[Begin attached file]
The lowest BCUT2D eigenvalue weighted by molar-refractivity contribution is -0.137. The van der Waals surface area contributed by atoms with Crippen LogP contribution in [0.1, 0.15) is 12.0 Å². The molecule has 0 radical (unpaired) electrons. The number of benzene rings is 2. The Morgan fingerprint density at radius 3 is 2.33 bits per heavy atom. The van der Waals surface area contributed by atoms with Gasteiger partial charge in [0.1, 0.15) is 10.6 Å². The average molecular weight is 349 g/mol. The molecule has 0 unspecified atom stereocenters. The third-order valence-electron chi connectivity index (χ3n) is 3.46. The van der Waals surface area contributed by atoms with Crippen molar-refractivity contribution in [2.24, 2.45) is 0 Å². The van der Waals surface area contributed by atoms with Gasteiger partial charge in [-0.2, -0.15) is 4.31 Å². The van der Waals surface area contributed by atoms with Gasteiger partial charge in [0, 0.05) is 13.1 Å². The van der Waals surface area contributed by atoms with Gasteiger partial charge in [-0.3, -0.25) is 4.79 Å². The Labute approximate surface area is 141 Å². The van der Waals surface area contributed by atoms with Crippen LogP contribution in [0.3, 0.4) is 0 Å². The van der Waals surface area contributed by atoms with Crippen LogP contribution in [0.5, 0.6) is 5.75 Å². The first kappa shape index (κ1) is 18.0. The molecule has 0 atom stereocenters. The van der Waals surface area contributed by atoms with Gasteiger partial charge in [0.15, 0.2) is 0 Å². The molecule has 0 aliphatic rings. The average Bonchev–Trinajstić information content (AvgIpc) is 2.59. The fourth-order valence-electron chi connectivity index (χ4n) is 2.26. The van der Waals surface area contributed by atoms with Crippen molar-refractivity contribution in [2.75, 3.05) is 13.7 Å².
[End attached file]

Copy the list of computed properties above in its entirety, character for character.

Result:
The lowest BCUT2D eigenvalue weighted by molar-refractivity contribution is -0.137. The van der Waals surface area contributed by atoms with Crippen LogP contribution in [0.1, 0.15) is 12.0 Å². The molecule has 0 radical (unpaired) electrons. The number of benzene rings is 2. The Morgan fingerprint density at radius 3 is 2.33 bits per heavy atom. The van der Waals surface area contributed by atoms with Gasteiger partial charge in [0.1, 0.15) is 10.6 Å². The average molecular weight is 349 g/mol. The molecule has 0 unspecified atom stereocenters. The third-order valence-electron chi connectivity index (χ3n) is 3.46. The van der Waals surface area contributed by atoms with Crippen molar-refractivity contribution in [2.24, 2.45) is 0 Å². The van der Waals surface area contributed by atoms with Gasteiger partial charge in [-0.2, -0.15) is 4.31 Å². The van der Waals surface area contributed by atoms with Gasteiger partial charge in [0, 0.05) is 13.1 Å². The van der Waals surface area contributed by atoms with Gasteiger partial charge in [-0.3, -0.25) is 4.79 Å². The Labute approximate surface area is 141 Å². The van der Waals surface area contributed by atoms with Crippen LogP contribution in [0.3, 0.4) is 0 Å². The van der Waals surface area contributed by atoms with Crippen LogP contribution in [0.5, 0.6) is 5.75 Å². The first kappa shape index (κ1) is 18.0. The molecule has 0 atom stereocenters. The van der Waals surface area contributed by atoms with Gasteiger partial charge in [0.15, 0.2) is 0 Å². The molecule has 0 aliphatic rings. The average Bonchev–Trinajstić information content (AvgIpc) is 2.59. The fourth-order valence-electron chi connectivity index (χ4n) is 2.26. The van der Waals surface area contributed by atoms with Crippen molar-refractivity contribution in [2.75, 3.05) is 13.7 Å².